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Direct Conversion of Phase Transition Energy of Polymers into Electricity

Huangfang Zhou (Project Assistant Professor, Department of Chemistry)
Teppei Yamada, Professor, Department of Chemistry


Gibbs energy, which we learn in thermodynamics, is related to "free energy" that can be converted into useful work.
The Gibbs energy change (heat of combustion) in the production of CO2 and water from oil and oxygen can be used to turn a
turbine to produce electricity.
Fuel cells can convert this reaction energy directly into electricity.
Then, what kind of free energy can be directly converted into electric power?
How about the melting energy of ice?
We have demonstrated for the first time in the world that certain types of phase transition energy can be directly converted into electric power.

Electricity is a convenient energy source, and it needs to be produced with as little CO2 emissions as possible. Power generation using renewable energy sources such as solar power, geothermal power, tidal power, and waste heat is an important issue for the 21st century. In addition to semiconductor-based methods for converting heat into electricity, research on thermochemical batteries that use oxidation-reduction reactions has been attracting attention in recent years.

A thermochemical battery is a thermoelectric conversion system that uses a redox reaction. When a substance that exhibits a redox reaction is dissolved in a solution, an equilibrium is created in which the oxidized and reduced substances exchange electrons with each other. This equilibrium, like other equilibria, shifts depending on changes in various conditions, and the equilibrium shifts also occur depending on temperature. Therefore, if an electrode is inserted into each solution at different temperatures, the equilibrium shifts between the low and high temperature sides, and a current in one direction is generated at the electrode. This is the principle of the thermochemical battery. We believe that this thermochemical battery system can be used as a basis for energy conversion. To demonstrate this, we used the phase transition of polymers.

The polymer shown in Figure (a) undergoes a phase transition from a helical string structure (coil structure) at temperatures below 30 °C to a rounded structure (globule structure) at higher temperatures. The coiled structure is hydrophilic and the molecules disperse in water, whereas the globule structure is hydrophobic and the macromolecules aggregate. This can be regarded as a kind of phase transition, whereby heat is absorbed in the same way that ice becomes water.

We have introduced a redox-enabled moiety into this macromolecule. When oxidized, the molecule becomes more charged and hydrophilic, thus becoming a coil, and when reduced, it conversely becomes a globule. In other words, we have created a compound that can electrically undergo a coil-globule phase transition. This coil-globule transition should result in heat generation on the oxidation side and cooling on the reduction side. When electricity was actually applied, a cooling effect was observed (c). This is an electron cooling device based on a new mechanism.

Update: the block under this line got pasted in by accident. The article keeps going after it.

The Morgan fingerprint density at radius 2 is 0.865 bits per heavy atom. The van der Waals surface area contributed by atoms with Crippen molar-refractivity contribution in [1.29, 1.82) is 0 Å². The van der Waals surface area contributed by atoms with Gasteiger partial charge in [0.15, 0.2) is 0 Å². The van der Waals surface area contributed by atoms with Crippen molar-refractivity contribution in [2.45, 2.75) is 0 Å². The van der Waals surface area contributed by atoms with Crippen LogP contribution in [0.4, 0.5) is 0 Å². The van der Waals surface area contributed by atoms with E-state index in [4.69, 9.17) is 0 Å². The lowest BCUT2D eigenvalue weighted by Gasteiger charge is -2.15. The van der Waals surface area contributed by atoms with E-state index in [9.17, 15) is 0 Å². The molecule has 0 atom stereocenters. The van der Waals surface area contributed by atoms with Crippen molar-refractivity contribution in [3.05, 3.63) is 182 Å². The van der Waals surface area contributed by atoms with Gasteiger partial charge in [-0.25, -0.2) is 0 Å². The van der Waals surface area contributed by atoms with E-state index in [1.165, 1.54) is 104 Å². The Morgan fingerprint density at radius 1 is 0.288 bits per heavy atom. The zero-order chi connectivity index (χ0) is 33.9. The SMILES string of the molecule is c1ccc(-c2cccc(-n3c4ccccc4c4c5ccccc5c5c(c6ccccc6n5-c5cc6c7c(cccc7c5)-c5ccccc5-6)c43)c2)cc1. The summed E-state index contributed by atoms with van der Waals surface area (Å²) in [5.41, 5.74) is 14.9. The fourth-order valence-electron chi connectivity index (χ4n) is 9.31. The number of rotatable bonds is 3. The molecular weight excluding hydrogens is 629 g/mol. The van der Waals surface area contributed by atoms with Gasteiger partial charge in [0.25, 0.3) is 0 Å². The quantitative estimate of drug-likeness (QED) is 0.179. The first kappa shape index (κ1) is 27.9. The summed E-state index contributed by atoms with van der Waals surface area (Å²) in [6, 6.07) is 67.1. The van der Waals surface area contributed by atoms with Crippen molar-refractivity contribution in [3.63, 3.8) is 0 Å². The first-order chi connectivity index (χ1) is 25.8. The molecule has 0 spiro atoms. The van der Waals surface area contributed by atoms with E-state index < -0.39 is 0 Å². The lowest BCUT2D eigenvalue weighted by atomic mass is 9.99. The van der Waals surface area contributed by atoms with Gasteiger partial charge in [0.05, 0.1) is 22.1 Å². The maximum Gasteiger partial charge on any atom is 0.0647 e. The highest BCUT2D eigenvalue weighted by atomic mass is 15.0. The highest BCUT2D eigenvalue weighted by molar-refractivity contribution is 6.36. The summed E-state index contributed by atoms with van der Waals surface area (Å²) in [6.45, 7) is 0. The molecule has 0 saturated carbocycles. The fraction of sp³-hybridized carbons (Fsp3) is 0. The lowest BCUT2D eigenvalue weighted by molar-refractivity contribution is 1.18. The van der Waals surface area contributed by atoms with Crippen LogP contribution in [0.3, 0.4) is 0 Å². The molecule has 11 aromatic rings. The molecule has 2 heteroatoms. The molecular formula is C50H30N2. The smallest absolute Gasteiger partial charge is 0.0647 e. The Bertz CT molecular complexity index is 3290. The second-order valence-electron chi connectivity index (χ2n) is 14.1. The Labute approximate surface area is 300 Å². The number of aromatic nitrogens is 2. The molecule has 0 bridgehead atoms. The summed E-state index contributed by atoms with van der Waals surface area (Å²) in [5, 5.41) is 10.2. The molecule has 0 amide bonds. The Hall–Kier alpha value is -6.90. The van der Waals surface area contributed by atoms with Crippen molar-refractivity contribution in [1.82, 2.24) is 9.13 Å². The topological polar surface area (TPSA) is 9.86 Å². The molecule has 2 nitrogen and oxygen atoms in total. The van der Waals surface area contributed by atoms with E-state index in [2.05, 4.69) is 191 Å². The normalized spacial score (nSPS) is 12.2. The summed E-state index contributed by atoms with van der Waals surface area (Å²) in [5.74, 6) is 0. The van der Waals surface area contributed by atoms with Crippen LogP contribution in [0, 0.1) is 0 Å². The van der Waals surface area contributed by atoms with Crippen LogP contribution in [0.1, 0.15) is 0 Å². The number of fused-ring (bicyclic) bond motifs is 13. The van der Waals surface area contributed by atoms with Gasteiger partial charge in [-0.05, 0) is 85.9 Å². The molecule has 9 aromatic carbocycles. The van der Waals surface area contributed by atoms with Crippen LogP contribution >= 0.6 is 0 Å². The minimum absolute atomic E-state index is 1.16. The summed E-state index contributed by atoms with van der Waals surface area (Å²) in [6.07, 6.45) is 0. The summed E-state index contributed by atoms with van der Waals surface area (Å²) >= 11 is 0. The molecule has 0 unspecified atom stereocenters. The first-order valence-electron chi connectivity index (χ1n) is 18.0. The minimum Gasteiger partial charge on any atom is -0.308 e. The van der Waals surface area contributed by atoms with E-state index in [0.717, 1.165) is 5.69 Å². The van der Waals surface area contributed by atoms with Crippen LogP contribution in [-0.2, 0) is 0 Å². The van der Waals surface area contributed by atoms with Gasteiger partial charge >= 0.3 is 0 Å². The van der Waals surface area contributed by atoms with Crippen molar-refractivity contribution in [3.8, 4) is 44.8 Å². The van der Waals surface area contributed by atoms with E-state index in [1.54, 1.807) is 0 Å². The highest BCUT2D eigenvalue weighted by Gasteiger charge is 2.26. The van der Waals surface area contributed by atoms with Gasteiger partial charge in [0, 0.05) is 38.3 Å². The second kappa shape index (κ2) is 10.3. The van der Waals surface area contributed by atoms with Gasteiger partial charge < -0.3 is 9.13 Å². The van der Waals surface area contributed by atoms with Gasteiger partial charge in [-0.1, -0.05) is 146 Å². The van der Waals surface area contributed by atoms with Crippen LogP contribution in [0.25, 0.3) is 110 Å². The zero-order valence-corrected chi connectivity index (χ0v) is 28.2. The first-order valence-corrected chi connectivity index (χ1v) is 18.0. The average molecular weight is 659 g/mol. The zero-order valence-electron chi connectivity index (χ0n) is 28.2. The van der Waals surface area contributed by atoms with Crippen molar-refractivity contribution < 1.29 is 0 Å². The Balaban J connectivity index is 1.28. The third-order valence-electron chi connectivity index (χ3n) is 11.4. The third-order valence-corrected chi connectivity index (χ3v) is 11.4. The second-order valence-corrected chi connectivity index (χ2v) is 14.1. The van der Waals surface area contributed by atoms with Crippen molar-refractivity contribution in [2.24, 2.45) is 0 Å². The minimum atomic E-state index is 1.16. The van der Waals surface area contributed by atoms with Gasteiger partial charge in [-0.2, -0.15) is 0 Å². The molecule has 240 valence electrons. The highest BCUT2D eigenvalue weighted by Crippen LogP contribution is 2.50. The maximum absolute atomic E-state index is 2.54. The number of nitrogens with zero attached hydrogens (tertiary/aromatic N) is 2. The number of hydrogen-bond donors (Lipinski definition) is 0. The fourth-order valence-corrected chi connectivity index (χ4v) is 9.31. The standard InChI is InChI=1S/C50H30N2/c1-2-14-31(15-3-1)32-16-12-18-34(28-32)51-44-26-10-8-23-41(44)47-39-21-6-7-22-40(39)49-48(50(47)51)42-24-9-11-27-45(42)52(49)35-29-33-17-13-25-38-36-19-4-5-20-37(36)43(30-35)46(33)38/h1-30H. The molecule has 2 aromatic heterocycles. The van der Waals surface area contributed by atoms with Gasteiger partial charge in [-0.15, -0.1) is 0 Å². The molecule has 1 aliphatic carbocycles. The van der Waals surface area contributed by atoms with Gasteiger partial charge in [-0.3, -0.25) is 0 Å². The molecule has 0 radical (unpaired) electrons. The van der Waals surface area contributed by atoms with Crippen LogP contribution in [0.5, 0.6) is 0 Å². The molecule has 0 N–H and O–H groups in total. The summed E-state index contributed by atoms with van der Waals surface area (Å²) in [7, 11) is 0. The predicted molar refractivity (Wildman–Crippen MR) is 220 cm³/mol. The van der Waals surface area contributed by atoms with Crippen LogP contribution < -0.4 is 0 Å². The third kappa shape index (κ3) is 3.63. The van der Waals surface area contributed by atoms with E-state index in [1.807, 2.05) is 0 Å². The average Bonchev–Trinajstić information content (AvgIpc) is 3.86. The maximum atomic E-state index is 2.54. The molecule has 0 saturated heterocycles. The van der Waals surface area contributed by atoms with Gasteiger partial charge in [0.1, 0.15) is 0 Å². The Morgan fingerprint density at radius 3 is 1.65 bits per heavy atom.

(a) Schematic diagram of PNV. The polymer in the main chain shows the coil-globule transition, and the viologen moiety in the side chain shows redox ability. (b) Schematic of the coil-globule transition. (c) When PNV is reduced by an external current, the polymer curls up and absorbs heat. No heat absorption is observed at 25 °C, where the coil-globule transition does not occur. (d) Depending on the external temperature difference, the polymer is rounded and reduced at the high temperature side, while it is stretched and oxidized at the low temperature side, thus generating electricity.


Furthermore, when the compound is subjected to a temperature difference, the oxidation state, in which the coiled state is stable at low temperatures, and the reduction state, in which the globule state is stable at high temperatures, occur. This gives the voltage (or more precisely, the voltage change per unit temperature difference, Seebeck coefficient) of thermoelectric conversion (d). It is also clear that the voltage per unit temperature difference (V/K) obtained in this power generation is almost identical to the entropy change of the phase transition latent heat per charge (J/K/C) during the phase transition by the redox reaction. This means that we have succeeded in directly converting the Gibbs energy change produced by the phase transition into electrical energy. In other words, we have succeeded in developing a new method for converting the Gibbs energy of phase transitions into electrical energy. This phenomenon is expected to be applicable not only to the coil-globule transition of polymers, but also to all free energies that are changed by redox reactions.

This study was published in T. Yamada et al. Advanced Materials, 35, 2303341 (2023).



(Press release, July 18, 2023)

The Rigaku-bu News, November 2023


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